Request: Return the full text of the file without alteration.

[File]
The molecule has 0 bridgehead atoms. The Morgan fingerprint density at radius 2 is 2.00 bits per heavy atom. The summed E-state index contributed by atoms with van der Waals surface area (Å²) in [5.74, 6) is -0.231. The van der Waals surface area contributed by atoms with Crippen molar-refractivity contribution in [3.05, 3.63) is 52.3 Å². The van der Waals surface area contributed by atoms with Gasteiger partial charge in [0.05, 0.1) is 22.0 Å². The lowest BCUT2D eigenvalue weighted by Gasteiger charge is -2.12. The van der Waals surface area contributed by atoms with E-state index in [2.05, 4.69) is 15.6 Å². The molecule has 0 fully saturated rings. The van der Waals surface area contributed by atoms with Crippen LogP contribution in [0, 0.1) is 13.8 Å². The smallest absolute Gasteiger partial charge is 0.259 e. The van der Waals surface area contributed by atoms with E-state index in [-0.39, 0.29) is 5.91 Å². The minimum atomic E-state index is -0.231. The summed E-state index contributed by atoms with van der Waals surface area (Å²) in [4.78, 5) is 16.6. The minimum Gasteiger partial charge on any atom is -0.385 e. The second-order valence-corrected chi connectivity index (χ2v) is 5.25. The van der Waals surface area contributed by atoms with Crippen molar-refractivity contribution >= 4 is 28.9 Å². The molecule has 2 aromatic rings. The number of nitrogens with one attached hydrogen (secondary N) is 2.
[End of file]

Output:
The molecule has 0 bridgehead atoms. The Morgan fingerprint density at radius 2 is 2.00 bits per heavy atom. The summed E-state index contributed by atoms with van der Waals surface area (Å²) in [5.74, 6) is -0.231. The van der Waals surface area contributed by atoms with Crippen molar-refractivity contribution in [3.05, 3.63) is 52.3 Å². The van der Waals surface area contributed by atoms with Gasteiger partial charge in [0.05, 0.1) is 22.0 Å². The lowest BCUT2D eigenvalue weighted by Gasteiger charge is -2.12. The van der Waals surface area contributed by atoms with E-state index in [2.05, 4.69) is 15.6 Å². The molecule has 0 fully saturated rings. The van der Waals surface area contributed by atoms with Crippen LogP contribution in [0, 0.1) is 13.8 Å². The smallest absolute Gasteiger partial charge is 0.259 e. The van der Waals surface area contributed by atoms with E-state index in [-0.39, 0.29) is 5.91 Å². The minimum atomic E-state index is -0.231. The summed E-state index contributed by atoms with van der Waals surface area (Å²) in [4.78, 5) is 16.6. The minimum Gasteiger partial charge on any atom is -0.385 e. The second-order valence-corrected chi connectivity index (χ2v) is 5.25. The van der Waals surface area contributed by atoms with Crippen molar-refractivity contribution >= 4 is 28.9 Å². The molecule has 2 aromatic rings. The number of nitrogens with one attached hydrogen (secondary N) is 2.